Wednesday, August 7, 2013

On DVD/Blu-ray: GALLOWWALKERS (2013) and AFTERSHOCK (2013)

(US/UK - 2013)

This long-shelved horror/western hybrid is best known as the movie Wesley Snipes was working on in Namibia when he was indicted on federal tax evasion charges.  Filmed mostly in 2006, GALLOWWALKERS (then without the "s" on the end) suspended production while Snipes returned to Florida to meet with attorneys and deal with his legal issues.  The judge allowed him to return to Namibia to finish shooting and then there were additional reshoots in 2008.  Snipes worked on three more films in the meantime (THE ART OF WAR II, BROOKLYN'S FINEST, and GAME OF DEATH), then served most of his three-year prison sentence before being released in April 2013.  All the while, GALLOWWALKERS languished in a state of incompletion, with missed release dates in 2010 and 2011.  It's finally out, quietly dumped on DVD seven years after most of it was shot, and it's hardly a triumphant "comeback" for Snipes.  This was obviously an extremely troubled production and despite Snipes being allowed to go back to Namibia to finish his scenes, it's clear that the star's offscreen issues caused more of a disruption than the filmmakers let on.  In its released state, GALLOWWALKERS is an incoherent mess, riddled with choppy editing, extended stretches where Snipes is offscreen, much voiceover narration by Snipes' character--almost always a last ditch desperation move to tie loose plot threads together, but that, coupled with Snipes not doing the narration is a good indication that the filmmakers were still frantically putting Band-Aids on this thing long after they lost access to their star. The plot has to do with Aman (Snipes), a bounty hunter in a strange desert purgatory where a curse put upon him causes those he kills to come back from the dead, forcing him to kill them again.  He's on a quest of vengeance after his wife is gang-raped and killed by psychotic outlaw Kansa (Kevin Howarth) and his men, so he recruits hotshot gunfighter Fabulos (Riley Smith) to help him out after the undead Kansa and his zombified gang return.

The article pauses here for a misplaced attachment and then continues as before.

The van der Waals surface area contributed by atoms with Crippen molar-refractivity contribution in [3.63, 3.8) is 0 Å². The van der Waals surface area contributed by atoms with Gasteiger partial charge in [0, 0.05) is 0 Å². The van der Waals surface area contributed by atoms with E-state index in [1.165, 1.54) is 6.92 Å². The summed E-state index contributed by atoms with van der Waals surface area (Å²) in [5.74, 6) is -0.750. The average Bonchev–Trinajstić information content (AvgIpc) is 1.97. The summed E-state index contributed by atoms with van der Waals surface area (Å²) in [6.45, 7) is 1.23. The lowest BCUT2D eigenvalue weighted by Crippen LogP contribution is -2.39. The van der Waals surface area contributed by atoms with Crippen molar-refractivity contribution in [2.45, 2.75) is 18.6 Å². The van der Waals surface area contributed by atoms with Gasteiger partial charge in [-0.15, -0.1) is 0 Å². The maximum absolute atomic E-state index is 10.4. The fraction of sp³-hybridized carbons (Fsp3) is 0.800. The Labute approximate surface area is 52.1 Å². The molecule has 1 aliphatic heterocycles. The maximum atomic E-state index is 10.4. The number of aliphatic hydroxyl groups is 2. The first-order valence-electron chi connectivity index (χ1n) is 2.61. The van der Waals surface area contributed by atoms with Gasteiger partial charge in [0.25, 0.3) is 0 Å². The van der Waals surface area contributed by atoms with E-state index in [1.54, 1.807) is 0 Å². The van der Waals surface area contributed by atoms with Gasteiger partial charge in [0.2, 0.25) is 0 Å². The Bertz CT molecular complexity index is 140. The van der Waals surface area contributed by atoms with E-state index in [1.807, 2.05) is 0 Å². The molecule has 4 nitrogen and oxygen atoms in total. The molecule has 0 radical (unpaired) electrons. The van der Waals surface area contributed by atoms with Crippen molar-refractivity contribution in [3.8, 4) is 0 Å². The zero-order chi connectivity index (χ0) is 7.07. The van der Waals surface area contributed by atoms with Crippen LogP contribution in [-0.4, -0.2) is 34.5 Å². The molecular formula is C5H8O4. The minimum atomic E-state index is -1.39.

It's hard telling what director/co-writer Andrew Goth is going for with GALLOWWALKERS.  It's a hodgepodge of BLADE, UNDERWORLD, and splatter spaghetti western, with visual and dialogue shout-outs to Sergio Leone (Charles Bronson's classic "You brought two too many" line from ONCE UPON A TIME IN THE WEST is quoted here), and some of the surreal visuals in the very slowly-paced opening hour almost bring to mind what a hypothetical "Alejandro Jodorowsky's FOR A FEW ZOMBIES MORE" might look like.  Characters wander in and out of the story, Kansa and his zombies look different from scene to scene (I think there's two concurrent timelines going on here, but it's never really clear), one guy looks like the sinewy Frank from HELLRAISER and another looks like THE TOXIC AVENGER, and other than a couple of inspired action scenes that are too little, too late, the only real positive of GALLOWWALKERS is the impressive widescreen cinematography of Namibia's stunning desert landscape. Sixth-billed Patrick Bergin, once a leading man opposite Julia Roberts and now just mixed in with no-name co-stars without even the dignity of an "and Patrick Bergin" credit, shows up for five minutes as a marshal and is immediately killed (Hollywood tried to make Bergin happen from 1991-93 and he was just flatly rejected by moviegoers--was it the mustache?), and wrestling fanatics might be interested in seeing Diamond Dallas Page in a small role, but ultimately, GALLOWWALKERS is just a misfire that was probably too doomed to salvage.  The notion of Snipes as a cursed gunfighter being pursued by his resurrected victims is an interesting metaphor for a man trying to outrun the ghosts of his past, but even after seven years, GALLOWWALKERS still feels thrown-together and unfinished.  It's too bad, because there's some good ideas here that Goth, for a variety of reasons (many not his fault), can't bring together.  (R, 92 mins)